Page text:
SABRIA S. JAWHAR asks "When can we call a 17-year-old white kid a terrorist?"

Monday 27 May 2013

Yesterday morning I read a news account of a 17-year-old Portland, Oregon, boy who had planned to detonate bombs at his high school to kill as many of his schoolmates as possible.

He had detailed plans, a timeline and a variety of explosive devices. Mass murder was his agenda. Here is what Benton County District Attorney John Haroldson said: “In any case that you have a young person that in essence plans to take a video game approach to killing people at school, you have to take a close look at the mental health issues.”

Yes, the boy wanted to murder as many people as possible with bombs. Therefore, he has mental health issues.

Two men with troubled histories last week hacked to death a British soldier on a street in Woolwich, UK. Although they were born Christian, they had converted to Islam. As Muslims, their mental health, according to the media, is not an issue. Therefore, they must be terrorists.

Maybe I am going out on a limb here, but when someone uses a meat cleaver to hack off the head of his victim, I’d say there are some mental health issues involved. But we live in a society where nuances like what motivates people to kill and how they got to that place in their lives where human life has no value are too complex to contemplate.

Instead we categorize for instant explanations: Troubled white teenager must have mental problems. Black Muslims are waging jihad.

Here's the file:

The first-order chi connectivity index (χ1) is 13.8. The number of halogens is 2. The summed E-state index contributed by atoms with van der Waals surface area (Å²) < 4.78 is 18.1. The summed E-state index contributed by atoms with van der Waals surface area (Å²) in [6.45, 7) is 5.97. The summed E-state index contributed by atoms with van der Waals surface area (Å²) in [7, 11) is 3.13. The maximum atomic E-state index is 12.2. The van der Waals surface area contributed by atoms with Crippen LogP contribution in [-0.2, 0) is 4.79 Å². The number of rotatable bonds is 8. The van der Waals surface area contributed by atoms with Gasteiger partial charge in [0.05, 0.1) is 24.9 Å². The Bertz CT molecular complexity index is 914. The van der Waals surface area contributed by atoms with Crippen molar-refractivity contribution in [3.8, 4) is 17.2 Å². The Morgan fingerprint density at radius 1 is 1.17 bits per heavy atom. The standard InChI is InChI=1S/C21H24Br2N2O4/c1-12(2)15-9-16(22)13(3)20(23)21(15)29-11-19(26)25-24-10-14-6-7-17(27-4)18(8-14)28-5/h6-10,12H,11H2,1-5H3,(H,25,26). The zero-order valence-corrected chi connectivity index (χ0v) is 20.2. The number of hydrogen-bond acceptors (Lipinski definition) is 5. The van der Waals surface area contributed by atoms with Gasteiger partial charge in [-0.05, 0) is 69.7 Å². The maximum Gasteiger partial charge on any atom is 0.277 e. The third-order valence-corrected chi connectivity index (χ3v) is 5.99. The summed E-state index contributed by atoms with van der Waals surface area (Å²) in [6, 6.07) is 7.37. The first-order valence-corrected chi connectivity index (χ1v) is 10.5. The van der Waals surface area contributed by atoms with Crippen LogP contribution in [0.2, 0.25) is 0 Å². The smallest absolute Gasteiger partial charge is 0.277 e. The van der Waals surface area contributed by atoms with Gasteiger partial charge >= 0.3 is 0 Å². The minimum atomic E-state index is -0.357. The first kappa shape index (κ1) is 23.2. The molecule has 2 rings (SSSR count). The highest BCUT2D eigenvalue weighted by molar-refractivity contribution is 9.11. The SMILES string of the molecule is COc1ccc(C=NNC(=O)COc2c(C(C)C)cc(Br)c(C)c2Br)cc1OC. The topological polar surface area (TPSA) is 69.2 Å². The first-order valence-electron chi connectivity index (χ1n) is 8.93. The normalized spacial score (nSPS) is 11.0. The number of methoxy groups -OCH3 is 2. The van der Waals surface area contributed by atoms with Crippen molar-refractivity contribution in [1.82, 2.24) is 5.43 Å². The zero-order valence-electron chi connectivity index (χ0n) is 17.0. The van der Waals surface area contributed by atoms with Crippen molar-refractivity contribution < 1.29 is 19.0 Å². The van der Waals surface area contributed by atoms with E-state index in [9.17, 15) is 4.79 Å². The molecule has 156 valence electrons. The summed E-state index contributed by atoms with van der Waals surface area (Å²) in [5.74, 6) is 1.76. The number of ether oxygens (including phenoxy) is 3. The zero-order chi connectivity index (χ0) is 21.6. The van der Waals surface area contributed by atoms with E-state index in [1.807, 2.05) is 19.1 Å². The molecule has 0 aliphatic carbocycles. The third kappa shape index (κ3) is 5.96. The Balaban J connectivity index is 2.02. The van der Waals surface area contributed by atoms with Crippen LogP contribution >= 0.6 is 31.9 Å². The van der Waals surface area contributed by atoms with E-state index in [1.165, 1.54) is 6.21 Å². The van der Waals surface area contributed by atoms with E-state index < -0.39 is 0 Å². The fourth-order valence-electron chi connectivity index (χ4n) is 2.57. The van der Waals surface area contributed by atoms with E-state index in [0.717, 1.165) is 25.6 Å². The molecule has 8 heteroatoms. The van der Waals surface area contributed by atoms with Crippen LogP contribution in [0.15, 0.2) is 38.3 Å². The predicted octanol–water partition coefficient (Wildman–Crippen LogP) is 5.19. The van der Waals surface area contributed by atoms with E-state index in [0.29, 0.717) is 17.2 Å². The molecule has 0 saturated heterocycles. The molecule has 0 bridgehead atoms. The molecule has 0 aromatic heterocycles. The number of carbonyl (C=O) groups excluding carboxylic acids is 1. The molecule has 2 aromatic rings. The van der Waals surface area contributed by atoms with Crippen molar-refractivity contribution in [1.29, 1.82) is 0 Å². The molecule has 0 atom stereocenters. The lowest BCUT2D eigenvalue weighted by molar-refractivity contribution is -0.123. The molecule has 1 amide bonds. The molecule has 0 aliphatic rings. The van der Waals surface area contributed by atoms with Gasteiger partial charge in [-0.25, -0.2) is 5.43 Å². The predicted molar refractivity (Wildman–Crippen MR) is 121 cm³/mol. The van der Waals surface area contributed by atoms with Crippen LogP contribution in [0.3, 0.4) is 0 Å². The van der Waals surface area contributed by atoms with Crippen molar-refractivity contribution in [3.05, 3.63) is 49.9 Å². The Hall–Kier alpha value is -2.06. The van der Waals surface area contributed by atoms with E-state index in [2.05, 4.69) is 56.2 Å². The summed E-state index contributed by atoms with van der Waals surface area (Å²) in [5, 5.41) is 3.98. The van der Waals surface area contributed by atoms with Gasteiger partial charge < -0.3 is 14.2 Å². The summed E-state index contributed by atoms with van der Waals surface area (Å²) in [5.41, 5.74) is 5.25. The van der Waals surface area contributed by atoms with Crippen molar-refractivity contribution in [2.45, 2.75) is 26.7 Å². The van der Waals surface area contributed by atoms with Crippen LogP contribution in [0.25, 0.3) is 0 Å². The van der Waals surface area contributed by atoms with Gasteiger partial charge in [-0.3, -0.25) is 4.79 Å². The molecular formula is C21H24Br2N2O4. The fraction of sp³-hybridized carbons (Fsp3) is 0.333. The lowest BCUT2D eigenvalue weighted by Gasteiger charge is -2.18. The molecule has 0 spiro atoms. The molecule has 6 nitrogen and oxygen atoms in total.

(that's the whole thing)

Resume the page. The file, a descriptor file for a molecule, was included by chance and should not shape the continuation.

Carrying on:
If one should examine the mental health issues of any of these three alleged perpetrators, perhaps the two men who killed the soldier would provide better examples. One was lured into gang life and had a drug problem. He could be violent and spent time in a Kenyan prison cell where he was beaten and threatened with sexual abuse. The other also was tied to gangs and had nearly died after being stabbed in a robbery.

The high school kid was a good student without any major problems, according to news reports.

Religion? The two British men had barely been Muslims long enough to absorb what Islam really means. Blaming their religion on the attack on the soldier makes no more sense than blaming their Christianity on their previous criminal behavior.

It defies common sense to blame the soldier’s murder on Islam. It takes sheikhs a lifetime to understand Islam and they may go to their graves without grasping all that the Prophet Muhammad (pbuh) has taught us. There isn’t a Muslim on the planet who can honestly say that he or she knows all about Islam and follows the right path without error. Yet society quickly fixates on the religion of two individuals who didn’t have enough time to understand the teachings of the Qur’an, or even attend proper classes that gives the basics.

Instead, the pair took the unconventional route to learn Islam from such groups as the extremist Al-Muhajiroun, co-founded by the fringe leader Anjem Choudary.

Of all the avenues open to the two men, they chose the most un-Islamic.

Irfan Al-Alawi, the international director for the Center for Islamic Pluralism, told The Guardian newspaper recently that being brought up as Christians makes converts susceptible to radicalization.

“If they are new Muslims they are easy prey,” Al-Alawi said. “They won’t question what they are being told. But someone from a Muslim background will think twice.”